Committee Opinion No. 721 Summary: Smoking Cessation During Pregnancy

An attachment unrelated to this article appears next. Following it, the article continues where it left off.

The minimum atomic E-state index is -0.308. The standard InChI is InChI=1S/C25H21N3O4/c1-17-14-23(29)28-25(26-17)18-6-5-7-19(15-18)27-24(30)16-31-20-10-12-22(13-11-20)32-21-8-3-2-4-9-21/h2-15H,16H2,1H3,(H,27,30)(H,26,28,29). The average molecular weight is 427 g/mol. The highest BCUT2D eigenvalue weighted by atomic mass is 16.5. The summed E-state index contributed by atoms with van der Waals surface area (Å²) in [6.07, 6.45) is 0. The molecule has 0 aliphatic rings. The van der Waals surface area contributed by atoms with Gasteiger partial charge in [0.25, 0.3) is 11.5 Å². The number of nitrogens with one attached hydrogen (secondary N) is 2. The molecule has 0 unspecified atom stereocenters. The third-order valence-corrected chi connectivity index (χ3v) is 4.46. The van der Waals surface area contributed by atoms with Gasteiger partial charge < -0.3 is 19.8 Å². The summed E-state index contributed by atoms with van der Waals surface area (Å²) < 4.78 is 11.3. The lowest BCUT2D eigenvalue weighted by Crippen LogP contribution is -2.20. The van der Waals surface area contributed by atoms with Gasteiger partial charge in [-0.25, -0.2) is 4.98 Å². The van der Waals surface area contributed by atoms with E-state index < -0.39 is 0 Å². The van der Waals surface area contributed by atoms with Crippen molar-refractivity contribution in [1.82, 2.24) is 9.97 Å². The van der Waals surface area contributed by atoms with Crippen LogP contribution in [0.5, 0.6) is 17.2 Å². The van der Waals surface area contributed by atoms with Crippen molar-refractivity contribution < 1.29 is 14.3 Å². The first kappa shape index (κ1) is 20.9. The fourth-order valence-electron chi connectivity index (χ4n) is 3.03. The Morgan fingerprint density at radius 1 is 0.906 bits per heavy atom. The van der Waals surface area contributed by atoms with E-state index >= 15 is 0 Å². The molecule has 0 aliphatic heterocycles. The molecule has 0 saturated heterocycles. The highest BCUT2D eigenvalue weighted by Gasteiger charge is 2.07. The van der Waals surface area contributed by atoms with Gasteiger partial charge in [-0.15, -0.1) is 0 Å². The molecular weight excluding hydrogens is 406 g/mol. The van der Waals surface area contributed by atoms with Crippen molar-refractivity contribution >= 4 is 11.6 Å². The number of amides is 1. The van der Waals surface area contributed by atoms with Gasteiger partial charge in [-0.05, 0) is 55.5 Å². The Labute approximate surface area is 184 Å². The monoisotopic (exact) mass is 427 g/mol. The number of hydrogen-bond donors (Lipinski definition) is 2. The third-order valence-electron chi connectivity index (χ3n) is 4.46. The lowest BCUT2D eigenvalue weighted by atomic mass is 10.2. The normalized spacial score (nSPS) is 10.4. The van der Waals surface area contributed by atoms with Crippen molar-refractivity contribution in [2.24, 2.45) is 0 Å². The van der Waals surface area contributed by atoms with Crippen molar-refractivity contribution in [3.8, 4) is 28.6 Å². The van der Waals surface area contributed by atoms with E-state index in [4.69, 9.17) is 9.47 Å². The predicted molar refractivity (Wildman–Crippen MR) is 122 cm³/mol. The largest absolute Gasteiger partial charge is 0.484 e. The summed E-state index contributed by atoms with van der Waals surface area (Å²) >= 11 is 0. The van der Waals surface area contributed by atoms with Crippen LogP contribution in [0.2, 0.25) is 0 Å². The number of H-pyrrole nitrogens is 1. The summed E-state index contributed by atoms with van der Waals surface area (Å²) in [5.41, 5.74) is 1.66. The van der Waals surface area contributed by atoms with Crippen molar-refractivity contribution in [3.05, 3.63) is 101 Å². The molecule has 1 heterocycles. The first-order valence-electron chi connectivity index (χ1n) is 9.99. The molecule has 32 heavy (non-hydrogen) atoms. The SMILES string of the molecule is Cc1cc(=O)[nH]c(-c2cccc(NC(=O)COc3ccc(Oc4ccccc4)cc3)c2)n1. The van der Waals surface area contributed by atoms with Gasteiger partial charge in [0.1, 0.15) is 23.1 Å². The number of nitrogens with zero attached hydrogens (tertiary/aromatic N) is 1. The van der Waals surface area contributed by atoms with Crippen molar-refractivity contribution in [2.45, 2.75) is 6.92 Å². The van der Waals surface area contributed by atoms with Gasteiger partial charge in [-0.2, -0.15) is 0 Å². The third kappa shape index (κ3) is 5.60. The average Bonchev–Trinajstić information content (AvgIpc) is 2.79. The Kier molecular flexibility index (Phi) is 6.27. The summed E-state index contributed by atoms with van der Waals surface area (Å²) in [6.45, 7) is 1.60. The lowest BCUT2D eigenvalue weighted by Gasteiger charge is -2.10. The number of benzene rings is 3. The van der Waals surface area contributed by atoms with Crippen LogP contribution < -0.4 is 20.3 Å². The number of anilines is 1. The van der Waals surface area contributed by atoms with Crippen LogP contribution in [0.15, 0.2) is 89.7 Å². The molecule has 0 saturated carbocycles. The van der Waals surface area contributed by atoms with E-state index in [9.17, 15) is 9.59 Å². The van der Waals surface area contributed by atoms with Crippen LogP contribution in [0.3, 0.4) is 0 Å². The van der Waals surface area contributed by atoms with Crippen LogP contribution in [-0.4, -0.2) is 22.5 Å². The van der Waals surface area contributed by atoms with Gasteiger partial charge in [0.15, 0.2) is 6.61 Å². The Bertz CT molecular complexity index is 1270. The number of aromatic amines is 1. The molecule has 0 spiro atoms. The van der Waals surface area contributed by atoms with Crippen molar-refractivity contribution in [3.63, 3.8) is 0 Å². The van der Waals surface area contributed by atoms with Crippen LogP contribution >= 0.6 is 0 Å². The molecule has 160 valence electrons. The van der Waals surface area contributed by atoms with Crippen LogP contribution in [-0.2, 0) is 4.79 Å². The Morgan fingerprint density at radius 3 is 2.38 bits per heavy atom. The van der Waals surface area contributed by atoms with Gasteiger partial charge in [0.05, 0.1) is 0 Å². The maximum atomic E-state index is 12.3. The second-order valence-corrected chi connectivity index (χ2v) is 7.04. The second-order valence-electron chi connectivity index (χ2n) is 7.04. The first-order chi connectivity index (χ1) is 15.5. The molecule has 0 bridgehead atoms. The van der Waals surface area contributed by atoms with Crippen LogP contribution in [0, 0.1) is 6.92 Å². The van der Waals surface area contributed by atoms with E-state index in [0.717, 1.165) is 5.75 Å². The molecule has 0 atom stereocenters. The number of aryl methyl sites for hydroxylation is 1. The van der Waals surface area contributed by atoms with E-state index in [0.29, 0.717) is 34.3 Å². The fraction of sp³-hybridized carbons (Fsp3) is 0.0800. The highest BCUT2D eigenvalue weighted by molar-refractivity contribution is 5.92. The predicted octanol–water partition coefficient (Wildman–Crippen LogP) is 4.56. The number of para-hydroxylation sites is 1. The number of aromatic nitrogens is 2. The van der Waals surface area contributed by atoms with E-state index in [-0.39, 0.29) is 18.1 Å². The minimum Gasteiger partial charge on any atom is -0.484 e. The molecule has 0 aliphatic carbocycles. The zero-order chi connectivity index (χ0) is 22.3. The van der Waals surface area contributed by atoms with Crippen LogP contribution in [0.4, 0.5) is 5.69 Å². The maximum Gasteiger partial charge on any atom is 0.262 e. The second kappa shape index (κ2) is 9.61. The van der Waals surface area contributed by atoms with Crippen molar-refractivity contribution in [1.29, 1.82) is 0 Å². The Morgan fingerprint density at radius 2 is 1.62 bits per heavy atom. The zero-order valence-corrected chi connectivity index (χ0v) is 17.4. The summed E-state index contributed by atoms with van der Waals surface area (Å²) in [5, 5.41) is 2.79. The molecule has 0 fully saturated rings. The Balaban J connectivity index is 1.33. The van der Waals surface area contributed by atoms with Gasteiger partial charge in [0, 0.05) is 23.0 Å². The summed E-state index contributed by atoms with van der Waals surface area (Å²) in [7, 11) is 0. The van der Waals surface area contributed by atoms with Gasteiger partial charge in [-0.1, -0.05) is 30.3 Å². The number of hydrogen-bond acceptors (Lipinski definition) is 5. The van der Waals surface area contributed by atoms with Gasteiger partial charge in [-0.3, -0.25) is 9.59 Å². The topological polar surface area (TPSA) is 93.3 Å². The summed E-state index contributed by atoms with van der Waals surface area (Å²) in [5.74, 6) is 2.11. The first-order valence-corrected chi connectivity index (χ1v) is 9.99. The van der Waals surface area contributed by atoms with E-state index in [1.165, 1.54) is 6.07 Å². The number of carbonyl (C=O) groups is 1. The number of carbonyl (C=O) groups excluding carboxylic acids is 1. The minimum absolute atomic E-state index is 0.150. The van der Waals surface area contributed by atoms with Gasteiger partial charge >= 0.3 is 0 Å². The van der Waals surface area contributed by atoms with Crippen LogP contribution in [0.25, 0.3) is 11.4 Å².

Smoking is the one of the most important modifiable causes of poor pregnancy outcomes in the United States, and is associated with maternal, fetal, and infant morbidity and mortality. The physical and psychologic addiction to cigarettes is powerful; however, the compassionate intervention of the obstetrician–gynecologist can be the critical element in prenatal smoking cessation. An office-based protocol that systematically identifies pregnant women who smoke and offers treatment or referral has been proved to increase quit rates. A short counseling session with pregnancy-specific educational materials and a referral to the smokers’ quit line is an effective smoking cessation strategy. The 5A’s is an office-based intervention developed to be used under the guidance of trained practitioners to help pregnant women quit smoking. Knowledge of the use of the 5A’s, health care support systems, and pharmacotherapy add to the techniques providers can use to support perinatal smoking cessation. The use of alternative forms of nicotine, such as e-cigarettes and vaping, have increased substantially in recent years, but there are little data regarding the health effects of these agents, either in the general population or in pregnant women specifically.